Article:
In this issue
Cherish your human connections
By Patrick H. DeLeon, PhD
The APA Practice Organization Annual State Leadership Conference – this year renamed the Practice Leadership Conference (PLC) – is always one of the highlights of my year. Dan Abrahamson and Susie Lazaroff did an outstanding job. Over 400 enthusiastic colleagues convened in our nation's capital for the 34th conference; highlighted by the Monday evening recognition of Congressman Tim Murphy's landmark efforts on behalf of our nation's mental health and substance abuse initiatives. APA President Tony Puente and President-Elect Jessica Henderson Daniel were ever-present, with Tony envisioning the rebirth of APA as he actively engaged with numerous graduate students and early career psychologists (ECP). The plenary session, featuring former congressional and administration operatives, entitled, “Inside the White House and the 2017 Political Landscape” provided fascinating insights into the current political dynamics and an intimate sense of the perhaps unprecedented changes evolving.
The landscape for professional practice is definitely changing: How one will get reimbursed for providing care; the challenges and opportunities of integrated health care; the advent of technology – social media and telehealth – with the need for licensure mobility; and addressing the culture of business, law and medicine. Katherine Nordal's challenge for psychology, “to appreciate the importance of being at the table” was most timely. She conceptualized promoting psychologists by advancing the trade of professional psychology – truly a new message for a number of our colleagues – and by contributing to our political action committee (PAC). Today, the psychology PAC ranks 44th among 129 health professional PACs, with dentistry, medicine, optometry, nursing, physical therapy, podiatry, social work, and psychiatry significantly ahead of us. The key to our long-term survival as an autonomous profession is – and always has been – visionary leadership within our state associations.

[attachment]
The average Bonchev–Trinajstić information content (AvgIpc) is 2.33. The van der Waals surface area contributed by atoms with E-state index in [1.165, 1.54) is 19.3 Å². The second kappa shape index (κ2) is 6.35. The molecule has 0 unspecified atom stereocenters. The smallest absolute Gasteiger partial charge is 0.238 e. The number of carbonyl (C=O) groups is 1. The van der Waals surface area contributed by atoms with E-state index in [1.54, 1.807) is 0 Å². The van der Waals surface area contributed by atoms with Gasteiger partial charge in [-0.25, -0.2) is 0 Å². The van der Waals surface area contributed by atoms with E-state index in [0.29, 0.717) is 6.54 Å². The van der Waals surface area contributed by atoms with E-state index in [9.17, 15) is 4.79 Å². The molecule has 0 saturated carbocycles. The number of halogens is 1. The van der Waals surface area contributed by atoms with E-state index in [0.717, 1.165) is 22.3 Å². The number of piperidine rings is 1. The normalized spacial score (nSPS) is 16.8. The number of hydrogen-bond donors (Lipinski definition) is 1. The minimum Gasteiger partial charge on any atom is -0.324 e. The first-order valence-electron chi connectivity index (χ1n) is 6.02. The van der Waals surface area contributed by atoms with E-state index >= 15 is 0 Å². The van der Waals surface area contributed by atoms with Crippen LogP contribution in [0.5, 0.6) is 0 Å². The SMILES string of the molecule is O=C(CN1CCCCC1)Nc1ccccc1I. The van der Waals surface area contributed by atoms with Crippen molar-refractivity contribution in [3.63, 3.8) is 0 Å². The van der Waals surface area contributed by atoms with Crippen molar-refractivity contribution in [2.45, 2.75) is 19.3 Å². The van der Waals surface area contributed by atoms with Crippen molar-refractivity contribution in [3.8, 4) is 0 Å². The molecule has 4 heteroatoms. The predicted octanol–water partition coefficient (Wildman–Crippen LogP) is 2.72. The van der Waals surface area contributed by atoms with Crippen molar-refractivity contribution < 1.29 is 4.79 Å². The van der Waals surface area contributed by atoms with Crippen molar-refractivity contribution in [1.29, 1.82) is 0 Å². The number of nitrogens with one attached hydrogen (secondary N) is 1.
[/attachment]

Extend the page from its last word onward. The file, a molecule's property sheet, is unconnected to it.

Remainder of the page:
During President Donald Trump's inaugural address at the joint session of Congress, he offered a vision for America in which, “the time has come to give Americans the freedom to purchase health insurance across state lines – creating a truly competitive national marketplace that will bring cost way down and provide for better care.” Those who have been involved in earlier state association legislation will recall the heroic efforts of former APA Presidents Nick Cummings and Jack Wiggins in the 1970s and ‘80s to enact “Freedom of Choice” legislation that ensured that psychological services would be readily available to patients. President Trump further noted: “We should help Americans purchase their own coverage…but it must be the plan they want, not the plan forced on them by the government. We should give our great state governors the resources and flexibility they need with Medicaid to make sure no one is left out.”
With flexibility comes the potential for eliminating a wide range of previously mandated health benefits, including those for mental health and substance abuse. Not surprisingly, the GOP-crafted health care legislation to “repeal and replace Obamacare” proposed that beginning in 2020, their plan would eliminate the mandate that Medicaid cover basic mental health and addiction services in those states that expanded their plan – adversely impacting 1.3 million Americans. Their initial effort begins with Medicaid with further legislative proposals anticipated later on this Congress. Theoretically, as psychology becomes more intimately integrated within the nation's overall health care system – as has been increasing the case within the public sector especially within the U. S. Departments of veterans affairs and defense – there will be little need for mandating our services. However, if psychology is not at the table as Katherine urges, “we may be on the menu.”
“Your relationships with friends and family.”